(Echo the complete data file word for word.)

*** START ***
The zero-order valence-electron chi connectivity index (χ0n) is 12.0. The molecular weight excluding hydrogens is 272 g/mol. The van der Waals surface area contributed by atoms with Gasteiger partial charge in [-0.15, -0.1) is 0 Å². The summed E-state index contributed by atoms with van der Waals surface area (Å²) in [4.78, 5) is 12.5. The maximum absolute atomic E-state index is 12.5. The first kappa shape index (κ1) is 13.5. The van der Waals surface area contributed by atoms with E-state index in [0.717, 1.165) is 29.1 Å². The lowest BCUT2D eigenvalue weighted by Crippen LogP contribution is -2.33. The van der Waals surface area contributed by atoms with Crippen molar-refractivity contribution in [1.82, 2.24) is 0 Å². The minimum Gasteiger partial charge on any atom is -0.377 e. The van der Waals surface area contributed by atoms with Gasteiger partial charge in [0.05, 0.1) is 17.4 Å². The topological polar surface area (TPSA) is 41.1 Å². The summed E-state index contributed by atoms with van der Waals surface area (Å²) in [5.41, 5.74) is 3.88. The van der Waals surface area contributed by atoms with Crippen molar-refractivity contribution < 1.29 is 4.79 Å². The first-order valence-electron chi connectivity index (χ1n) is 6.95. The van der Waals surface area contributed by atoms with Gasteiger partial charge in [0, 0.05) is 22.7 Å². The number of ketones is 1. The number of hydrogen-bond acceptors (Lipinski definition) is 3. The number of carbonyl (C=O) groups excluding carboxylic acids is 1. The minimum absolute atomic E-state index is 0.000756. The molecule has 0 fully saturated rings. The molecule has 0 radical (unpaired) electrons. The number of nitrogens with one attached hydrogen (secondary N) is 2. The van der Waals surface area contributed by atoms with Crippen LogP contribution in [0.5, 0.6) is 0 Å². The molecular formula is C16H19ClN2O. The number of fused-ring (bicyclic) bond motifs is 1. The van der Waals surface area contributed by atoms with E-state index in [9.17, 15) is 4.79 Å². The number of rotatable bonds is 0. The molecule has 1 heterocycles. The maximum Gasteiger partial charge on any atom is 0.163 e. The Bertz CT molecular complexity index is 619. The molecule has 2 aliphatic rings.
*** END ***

The zero-order valence-electron chi connectivity index (χ0n) is 12.0. The molecular weight excluding hydrogens is 272 g/mol. The van der Waals surface area contributed by atoms with Gasteiger partial charge in [-0.15, -0.1) is 0 Å². The summed E-state index contributed by atoms with van der Waals surface area (Å²) in [4.78, 5) is 12.5. The maximum absolute atomic E-state index is 12.5. The first kappa shape index (κ1) is 13.5. The van der Waals surface area contributed by atoms with E-state index in [0.717, 1.165) is 29.1 Å². The lowest BCUT2D eigenvalue weighted by Crippen LogP contribution is -2.33. The van der Waals surface area contributed by atoms with Crippen molar-refractivity contribution in [1.82, 2.24) is 0 Å². The minimum Gasteiger partial charge on any atom is -0.377 e. The van der Waals surface area contributed by atoms with Gasteiger partial charge in [0.05, 0.1) is 17.4 Å². The topological polar surface area (TPSA) is 41.1 Å². The summed E-state index contributed by atoms with van der Waals surface area (Å²) in [5.41, 5.74) is 3.88. The van der Waals surface area contributed by atoms with Crippen molar-refractivity contribution < 1.29 is 4.79 Å². The first-order valence-electron chi connectivity index (χ1n) is 6.95. The van der Waals surface area contributed by atoms with Gasteiger partial charge in [0, 0.05) is 22.7 Å². The number of ketones is 1. The number of hydrogen-bond acceptors (Lipinski definition) is 3. The number of carbonyl (C=O) groups excluding carboxylic acids is 1. The minimum absolute atomic E-state index is 0.000756. The molecule has 0 fully saturated rings. The molecule has 0 radical (unpaired) electrons. The number of nitrogens with one attached hydrogen (secondary N) is 2. The van der Waals surface area contributed by atoms with Crippen LogP contribution in [0.5, 0.6) is 0 Å². The molecular formula is C16H19ClN2O. The number of fused-ring (bicyclic) bond motifs is 1. The van der Waals surface area contributed by atoms with E-state index in [9.17, 15) is 4.79 Å². The number of rotatable bonds is 0. The molecule has 1 heterocycles. The maximum Gasteiger partial charge on any atom is 0.163 e. The Bertz CT molecular complexity index is 619. The molecule has 2 aliphatic rings.